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April 12, 2009

He discovered 50 wasn’t too late to join the church

By William Booth


Let me first briefly set the backdrop that accentuates my Catholic conversion experience. I am now 63 years old but didn’t see Christ in my heart for at least the first 45 years.

I remember my parents taking me to a Presbyterian Church when I was around 7 years old for baptism. That was the only time that I can recall going to church during my formative years, adolescence, college and even most of my professional career. I thought religion was a crutch to be used by those in need.

Times were good as I climbed the corporate ladder achieving my idea of business success. My professional career in fundraising led me to Los Angeles, where I took on the task of helping raise major funds to support the Catholic inner-city schools.

In this professional capacity, I attended Mass a few times with potential donors (CEOs of major companies and wealthy families), but never as a means to grasp the spirituality of the moment, at least that’s what I thought. In idolizing these captains of industry, I found them bowing to another master during these worship sessions — Jesus Christ. That intrigued me and perhaps planted the seed for more to come.

With the campaign ending in L.A., I moved to Chicago to rejoin a national fundraising firm and resume my climb on that corporate ladder. One of my first business deals was to reach agreement with Catholic Theological Union (CTU) to conduct a major capital campaign. CTU is the largest Roman Catholic graduate school of theology in North America and the major seminary for 25 men’s religious communities.

Someone other than myself in the firm would be assigned to do the campaign while I would move on to find other potential clients, or so I thought. God had other ideas.

I found myself with no senior counsels that were agreeable to CTU with a campaign needing to get launched. It was at that moment that I felt a calling that would change my career path forever.

Faith immersion

The story unfolds with “yours truly” becoming the senior counsel to direct the campaign for CTU and leaving my present status with the firm. It was at CTU that I received a full body, mind and spirit immersion into the Catholic faith. But it wasn’t until the campaign was about to end three years hence that the conversion experience really managed to come alive into my heart.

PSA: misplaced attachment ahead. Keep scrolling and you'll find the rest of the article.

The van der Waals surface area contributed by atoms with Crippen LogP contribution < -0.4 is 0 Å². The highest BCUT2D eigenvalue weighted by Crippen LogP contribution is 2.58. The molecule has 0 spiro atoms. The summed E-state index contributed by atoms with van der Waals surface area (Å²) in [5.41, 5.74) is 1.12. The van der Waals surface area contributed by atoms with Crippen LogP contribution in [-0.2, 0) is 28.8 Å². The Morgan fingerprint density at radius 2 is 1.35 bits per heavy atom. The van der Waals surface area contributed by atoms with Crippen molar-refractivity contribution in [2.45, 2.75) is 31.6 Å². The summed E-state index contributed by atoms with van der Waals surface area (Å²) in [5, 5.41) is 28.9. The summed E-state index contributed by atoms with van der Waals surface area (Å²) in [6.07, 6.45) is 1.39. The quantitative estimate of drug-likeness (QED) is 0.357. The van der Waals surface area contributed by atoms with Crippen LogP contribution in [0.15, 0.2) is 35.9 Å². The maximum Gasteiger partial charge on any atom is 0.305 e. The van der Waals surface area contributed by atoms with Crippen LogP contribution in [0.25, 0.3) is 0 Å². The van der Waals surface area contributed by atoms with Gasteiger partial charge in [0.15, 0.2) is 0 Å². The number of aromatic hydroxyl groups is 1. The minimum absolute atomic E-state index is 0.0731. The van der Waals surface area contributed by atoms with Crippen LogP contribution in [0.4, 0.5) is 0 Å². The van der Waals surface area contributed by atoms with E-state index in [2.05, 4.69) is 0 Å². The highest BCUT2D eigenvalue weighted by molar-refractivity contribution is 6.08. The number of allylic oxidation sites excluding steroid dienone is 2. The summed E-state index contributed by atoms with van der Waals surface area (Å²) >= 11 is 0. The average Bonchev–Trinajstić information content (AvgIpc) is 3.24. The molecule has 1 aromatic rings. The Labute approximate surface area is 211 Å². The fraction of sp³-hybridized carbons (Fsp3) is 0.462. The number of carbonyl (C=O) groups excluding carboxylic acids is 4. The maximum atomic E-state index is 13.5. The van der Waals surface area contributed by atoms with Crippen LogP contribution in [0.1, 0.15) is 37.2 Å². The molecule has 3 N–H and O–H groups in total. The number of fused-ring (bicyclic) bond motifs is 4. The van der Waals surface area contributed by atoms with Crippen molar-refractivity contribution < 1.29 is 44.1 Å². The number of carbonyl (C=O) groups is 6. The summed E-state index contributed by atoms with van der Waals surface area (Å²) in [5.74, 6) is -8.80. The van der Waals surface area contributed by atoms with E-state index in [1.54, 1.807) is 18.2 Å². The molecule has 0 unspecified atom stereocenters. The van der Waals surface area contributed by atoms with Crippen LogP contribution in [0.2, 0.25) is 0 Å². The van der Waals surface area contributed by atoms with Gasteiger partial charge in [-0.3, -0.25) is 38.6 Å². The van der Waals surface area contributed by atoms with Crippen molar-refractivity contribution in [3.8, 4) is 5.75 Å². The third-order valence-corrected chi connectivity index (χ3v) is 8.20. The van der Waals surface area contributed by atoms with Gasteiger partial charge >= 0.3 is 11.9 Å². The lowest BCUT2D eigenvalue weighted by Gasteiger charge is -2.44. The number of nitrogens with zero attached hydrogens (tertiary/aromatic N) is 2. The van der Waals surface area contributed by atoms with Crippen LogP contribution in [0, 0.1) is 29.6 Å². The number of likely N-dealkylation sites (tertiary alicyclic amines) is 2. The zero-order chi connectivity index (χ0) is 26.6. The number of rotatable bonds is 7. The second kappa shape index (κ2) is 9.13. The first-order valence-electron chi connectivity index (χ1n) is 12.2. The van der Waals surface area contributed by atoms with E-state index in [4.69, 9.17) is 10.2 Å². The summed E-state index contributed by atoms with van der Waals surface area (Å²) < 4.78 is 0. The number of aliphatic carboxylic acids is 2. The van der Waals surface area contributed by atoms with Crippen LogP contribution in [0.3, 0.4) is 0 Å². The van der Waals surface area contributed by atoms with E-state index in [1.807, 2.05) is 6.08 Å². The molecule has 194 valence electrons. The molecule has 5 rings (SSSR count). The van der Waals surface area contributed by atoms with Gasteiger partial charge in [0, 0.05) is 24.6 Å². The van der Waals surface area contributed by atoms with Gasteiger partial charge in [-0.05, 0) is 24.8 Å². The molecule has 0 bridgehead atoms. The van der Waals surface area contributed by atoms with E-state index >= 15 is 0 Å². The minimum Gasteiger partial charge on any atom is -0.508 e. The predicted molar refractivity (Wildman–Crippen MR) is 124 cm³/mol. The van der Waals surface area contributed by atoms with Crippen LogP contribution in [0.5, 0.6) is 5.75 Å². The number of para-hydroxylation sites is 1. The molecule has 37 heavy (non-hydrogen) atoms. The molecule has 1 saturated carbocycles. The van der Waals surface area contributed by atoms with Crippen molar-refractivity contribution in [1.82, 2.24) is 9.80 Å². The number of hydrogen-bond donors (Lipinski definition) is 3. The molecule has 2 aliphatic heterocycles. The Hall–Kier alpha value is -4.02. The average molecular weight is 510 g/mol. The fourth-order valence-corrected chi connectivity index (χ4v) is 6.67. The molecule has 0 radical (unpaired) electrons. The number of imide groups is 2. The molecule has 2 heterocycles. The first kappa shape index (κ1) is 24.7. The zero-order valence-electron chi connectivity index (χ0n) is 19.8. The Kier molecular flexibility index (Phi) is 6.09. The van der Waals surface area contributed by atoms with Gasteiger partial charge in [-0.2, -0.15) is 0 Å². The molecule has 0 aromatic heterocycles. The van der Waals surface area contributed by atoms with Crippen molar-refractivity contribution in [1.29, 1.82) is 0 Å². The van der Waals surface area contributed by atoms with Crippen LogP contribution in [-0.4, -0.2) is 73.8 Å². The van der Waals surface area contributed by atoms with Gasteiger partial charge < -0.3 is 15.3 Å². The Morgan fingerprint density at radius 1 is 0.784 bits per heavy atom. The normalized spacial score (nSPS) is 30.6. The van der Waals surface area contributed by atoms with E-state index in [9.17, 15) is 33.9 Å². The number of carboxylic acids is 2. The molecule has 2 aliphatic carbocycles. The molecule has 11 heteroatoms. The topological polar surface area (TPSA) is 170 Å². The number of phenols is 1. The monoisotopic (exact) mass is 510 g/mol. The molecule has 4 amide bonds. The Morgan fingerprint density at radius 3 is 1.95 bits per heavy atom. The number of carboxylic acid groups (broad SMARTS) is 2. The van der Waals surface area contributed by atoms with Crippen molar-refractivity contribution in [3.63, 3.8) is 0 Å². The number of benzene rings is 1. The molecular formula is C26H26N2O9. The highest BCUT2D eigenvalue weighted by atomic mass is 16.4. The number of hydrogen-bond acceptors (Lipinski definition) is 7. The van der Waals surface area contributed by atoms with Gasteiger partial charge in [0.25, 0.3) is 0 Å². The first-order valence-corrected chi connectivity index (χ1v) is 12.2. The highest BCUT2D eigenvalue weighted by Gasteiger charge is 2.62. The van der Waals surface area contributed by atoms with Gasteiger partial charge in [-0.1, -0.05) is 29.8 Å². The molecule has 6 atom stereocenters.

It was at this moment that I received a call from a board member at CTU, an African-American woman who was a member at a South Side Chicago parish. She was excited to invite me to the veneration of the cross service at St. James — excited because the Holy Spirit asked her to call me. That is what she said.

Was I open to the call or was I going to be the reluctant bystander one more time? Many things were going through my mind. Was it that same Holy Spirit that showed up three years ago? I needed to find out.

The veneration of the cross was profound; but I didn’t want this would-be revelation to stop there. The invitation was extended to the entire weekend, and what a weekend it was!

For the Easter Vigil I went to a parish near where I lived — Holy Family in Inverness. I felt like the main attraction in the famous Charles Dickens novel, “A Christmas Carol.” The ghost of Christmas “yet to come” told me that it wasn’t too late to begin my journey even after 50.

A yearlong immersion in the Rite of Christian Initiation of Adults gave me the credentials to complete the conversion process the next Easter. I recall giving witness at the various Masses that memorable year in 2001, and immediately afterwards being asked to facilitate a small Christian community.

I had no idea what I was getting myself into, much like many of the reluctant prophets must have felt as they were charged with spreading the reign of God.

My request was, obviously, on a much smaller scale, but nevertheless exciting. What I knew was that Jesus was now walking with me, and with that I couldn’t fail.

Continuing growth

Here we are eight years later, a SCC that has grown beyond “small” much to my surprise, but I know it isn’t me responsible for all of this.

Every time we meet, I ask the group if they have seen God in their lives since our last meeting. When I first asked the question many years ago, there were no responses, just puzzled stares. Now we have many God sightings that are shared.

For this Lenten season, I asked them to take 20 minutes out of their day every day to experience the wonder in God’s creation as their Lenten sacrifice. This is hardly a sacrifice but an act of joy that all of us should do as we live our lives in hope and promise.

Booth is the major gifts officer for Catholic schools for the archdiocese’s Department of Stewardship and Development.